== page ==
It’s not often a conversation ping-pongs from talking about abstract painter Mark Rothko to James Bond to Frankenstein in a matter of minutes, but with John Logan, it’s easy to do.
As a playwright, he wrote the Tony Award-winning “Red” about Rothko. As a screenwriter, he penned “Skyfall,” the most grown-up Bond film, and now he has created and produced his first television series, “Penny Dreadful,” an intriguing and atmospheric Victorian-era drama reimagining some of horror’s most famous characters like Frankenstein. It premieres tonight on Showtime.
“John makes the rest of us look like slackers,” says Josh Hartnett, who plays Ethan Chandler, an American with real gun skills pretending to be a cowboy in a Wild West show in 1891 London. There he is drawn into a strange demimonde — “a half-world between what we know and what we fear,” as one of the characters describes it.
Hartnett says, “It’s really rare for me to read something I can’t put down,” but the “caliber of John’s writing” and Logan’s commitment to the series made him “feel at ease” about taking on a TV series, the first for the 35-year-old actor since he was a teen.
There is an air of mystery about Ethan. “Everybody on the show is hiding some sort of secret and my character is no different,” says Hartnett, adding that Logan was even cryptic about the background of his character while being very open about collaborating with him on how Ethan evolves.
Logan says “Penny Dreadful” came about because he has always loved monsters: “I grew up building the monster models and watching the old Universal movies on TV, and they always broke my heart.” About a decade ago he reread Mary Shelley’s “Frankenstein,” and found it very moving in a way he hadn’t remembered. “It just set me thinking about what it is to be a monster. What it is to be alienated from the world you live in,” Logan says.
“Penny Dreadful” — named after the nickname for lurid serial novels of the 19th century — revolves around Vanessa Ives, played by Eva Green. She’s a woman driven by guilt over something she has done involving the disappearance of the daughter of Sir Malcolm Murray (Timothy Dalton), a wealthy African explorer, and she approaches Ethan to help.
The first episode also introduces a young, poor and obsessed Victor Frankenstein (Harry Treadaway), working amid those who traffic in body parts. He, too, is hired by Sir Malcolm in the quest.
And where there is Frankenstein there is a monster (Rory Kinnear), but upon meeting him, instead of terror, it becomes a surprisingly tender moment. On the other hand, the vampires are neither sexy, sympathetic (at least so far) nor evil manipulators as is the trend these days. Let’s just say they are grotesquely deadly.
“It’s such a magnificent story,” says Green. “All the characters are very flawed, complicated, and it’s just great to sink your teeth into.”
No, her character isn’t a vampire. Vanessa is something of a clairvoyant who goes into trances. “It’s such a repressed time, the Victorian times, and so she’s very hungry for life. All of her five senses are very much alive, tingling all the time,” says the actress.
Logan says he spent six months wooing Green for the role. The onetime “Bond” girl (“Casino Royale” with Daniel Craig) praises Logan’s writing. “He is so talented,” she says, adding that while “Penny Dreadful” may be scary, it’s “a very human show. It’s not just scary for the sake of it.”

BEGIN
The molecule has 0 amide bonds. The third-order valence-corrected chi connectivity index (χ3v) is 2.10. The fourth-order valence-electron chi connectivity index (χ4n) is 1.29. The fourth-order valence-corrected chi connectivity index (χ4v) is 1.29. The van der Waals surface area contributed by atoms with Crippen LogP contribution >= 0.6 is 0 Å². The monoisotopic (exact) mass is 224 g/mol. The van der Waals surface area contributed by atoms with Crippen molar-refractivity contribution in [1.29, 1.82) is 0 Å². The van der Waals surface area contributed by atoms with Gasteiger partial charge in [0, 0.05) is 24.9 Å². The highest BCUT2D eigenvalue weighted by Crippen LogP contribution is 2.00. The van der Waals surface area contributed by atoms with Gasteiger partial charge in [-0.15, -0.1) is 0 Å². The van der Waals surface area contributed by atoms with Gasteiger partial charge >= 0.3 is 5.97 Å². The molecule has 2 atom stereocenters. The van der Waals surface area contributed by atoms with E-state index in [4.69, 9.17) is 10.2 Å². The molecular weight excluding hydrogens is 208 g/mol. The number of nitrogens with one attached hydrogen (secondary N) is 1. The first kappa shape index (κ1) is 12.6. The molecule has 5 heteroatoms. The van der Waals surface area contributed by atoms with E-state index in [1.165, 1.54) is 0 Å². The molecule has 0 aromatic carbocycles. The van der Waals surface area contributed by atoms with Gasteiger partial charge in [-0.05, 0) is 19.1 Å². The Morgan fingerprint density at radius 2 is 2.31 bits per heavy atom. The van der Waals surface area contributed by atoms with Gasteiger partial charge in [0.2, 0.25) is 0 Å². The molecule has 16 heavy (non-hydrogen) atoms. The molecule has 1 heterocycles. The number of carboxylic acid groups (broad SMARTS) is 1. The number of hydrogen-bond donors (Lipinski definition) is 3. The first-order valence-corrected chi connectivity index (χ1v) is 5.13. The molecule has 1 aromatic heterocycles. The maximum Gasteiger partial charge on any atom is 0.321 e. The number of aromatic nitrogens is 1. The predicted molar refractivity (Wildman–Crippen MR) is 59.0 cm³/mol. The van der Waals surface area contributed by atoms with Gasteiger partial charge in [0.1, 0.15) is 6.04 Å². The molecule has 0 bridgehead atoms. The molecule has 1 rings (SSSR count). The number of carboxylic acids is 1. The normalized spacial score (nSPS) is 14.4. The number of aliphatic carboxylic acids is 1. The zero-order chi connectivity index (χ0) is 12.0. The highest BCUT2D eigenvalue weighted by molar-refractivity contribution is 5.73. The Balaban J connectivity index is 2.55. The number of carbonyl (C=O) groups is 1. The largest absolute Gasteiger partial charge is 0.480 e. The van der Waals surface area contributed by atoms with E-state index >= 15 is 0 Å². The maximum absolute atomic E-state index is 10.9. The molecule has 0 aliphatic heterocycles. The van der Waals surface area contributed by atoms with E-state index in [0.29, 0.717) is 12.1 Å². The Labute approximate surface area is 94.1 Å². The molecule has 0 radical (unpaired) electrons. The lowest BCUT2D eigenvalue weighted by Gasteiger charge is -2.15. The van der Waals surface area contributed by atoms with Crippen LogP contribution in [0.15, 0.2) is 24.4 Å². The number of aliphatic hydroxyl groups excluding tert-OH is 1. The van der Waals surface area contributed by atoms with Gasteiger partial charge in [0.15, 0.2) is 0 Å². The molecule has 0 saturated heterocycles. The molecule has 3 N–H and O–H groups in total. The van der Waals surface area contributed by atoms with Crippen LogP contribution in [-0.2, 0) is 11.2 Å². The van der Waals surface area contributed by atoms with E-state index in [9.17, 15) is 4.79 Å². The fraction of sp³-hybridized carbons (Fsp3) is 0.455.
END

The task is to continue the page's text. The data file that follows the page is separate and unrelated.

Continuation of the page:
If you don’t know Logan, you would be hard-pressed not to have seen any of the movies he wrote. The list of Logan’s scripts is impressive. It includes “Any Given Sunday,” “Gladiator,” “The Aviator,” “The Last Samurai,” “Sweeney Todd: The Demon Barber of Fleet Street,” “Hugo,” “Coriolanus” and the upcoming “Jersey Boys.”
Last year two of his plays debuted, “Peter and Alice” in London, starring Judi Dench and Ben Whishaw, and “I’ll Eat You Last: A Chat With Sue Mengers” on Broadway, starring Bette Midler. If that isn’t enough, he’s working on “The Last Ship,” with music by Sting, about the rock icon’s memories of growing up in an English shipbuilding town.
“John was interesting because his father was a Belfast shipyard worker,” says Sting. “So he understood the territory.” “The Last Ship” premieres in Chicago next month before heading to Broadway in the fall.
Logan is also writing the next two James Bond films, but wouldn’t give away anything about them. See what Hartnett means about the rest of us seeming like slackers?
Since he had never done television before, Logan told Sam Mendes, one of “Penny Dreadful’s” producers, and David Nevins, president of entertainment at Showtime, that he wanted to write all eight episodes before they started.
“When I was finished, I couldn’t wait till the next season. I’ve never had as much fun on anything,” he says.
Logan notes one of the challenges of doing the series is that horror characters like Frankenstein have been done so many times on stage, film and TV that they are “not disturbing or frightening anymore.” He says it was important that he approached them as “seriously as I would Mark Rothko or James Bond or anything else I do — as complex, three-dimensional characters.”
He wanted to do “Penny Dreadful,” which is shot in Dublin, as a TV show rather than a play or movie because “It takes time to really show all dimensions and facets and potential of these characters.”
So far he’s enjoying his experience in television, which he sees as combining both of his other jobs. As a playwright, he says you need a “certain artistic swagger” about what you’re doing. As a screenwriter, you have to be “something of a tactician,” always handing your work over to over people.
With “Penny Dreadful,” he hands his work over to others — Juan Antonio Bayona (“The Orphanage”) directs the first two episodes — but he still gets to stay hands-on.
“So far I find the synergy between the two really exciting,” Logan enthuses.